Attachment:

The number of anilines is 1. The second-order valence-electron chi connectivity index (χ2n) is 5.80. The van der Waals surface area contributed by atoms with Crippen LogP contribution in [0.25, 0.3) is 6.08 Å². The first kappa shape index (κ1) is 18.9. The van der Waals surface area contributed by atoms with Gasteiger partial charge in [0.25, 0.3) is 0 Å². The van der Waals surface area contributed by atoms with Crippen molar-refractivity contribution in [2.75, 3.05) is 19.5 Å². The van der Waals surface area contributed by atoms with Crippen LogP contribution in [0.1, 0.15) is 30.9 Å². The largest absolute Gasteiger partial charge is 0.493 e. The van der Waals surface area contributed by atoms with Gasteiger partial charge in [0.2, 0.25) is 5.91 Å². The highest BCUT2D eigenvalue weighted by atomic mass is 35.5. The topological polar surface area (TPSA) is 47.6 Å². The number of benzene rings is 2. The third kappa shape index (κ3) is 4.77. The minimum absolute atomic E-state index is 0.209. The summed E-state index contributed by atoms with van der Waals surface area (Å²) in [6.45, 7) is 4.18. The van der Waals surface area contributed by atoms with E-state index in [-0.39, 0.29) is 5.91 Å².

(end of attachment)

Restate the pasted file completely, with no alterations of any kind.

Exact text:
The number of anilines is 1. The second-order valence-electron chi connectivity index (χ2n) is 5.80. The van der Waals surface area contributed by atoms with Crippen LogP contribution in [0.25, 0.3) is 6.08 Å². The first kappa shape index (κ1) is 18.9. The van der Waals surface area contributed by atoms with Gasteiger partial charge in [0.25, 0.3) is 0 Å². The van der Waals surface area contributed by atoms with Crippen molar-refractivity contribution in [2.75, 3.05) is 19.5 Å². The van der Waals surface area contributed by atoms with Crippen LogP contribution in [0.1, 0.15) is 30.9 Å². The largest absolute Gasteiger partial charge is 0.493 e. The van der Waals surface area contributed by atoms with Gasteiger partial charge in [0.2, 0.25) is 5.91 Å². The highest BCUT2D eigenvalue weighted by atomic mass is 35.5. The topological polar surface area (TPSA) is 47.6 Å². The number of benzene rings is 2. The third kappa shape index (κ3) is 4.77. The minimum absolute atomic E-state index is 0.209. The summed E-state index contributed by atoms with van der Waals surface area (Å²) in [6.45, 7) is 4.18. The van der Waals surface area contributed by atoms with E-state index in [-0.39, 0.29) is 5.91 Å².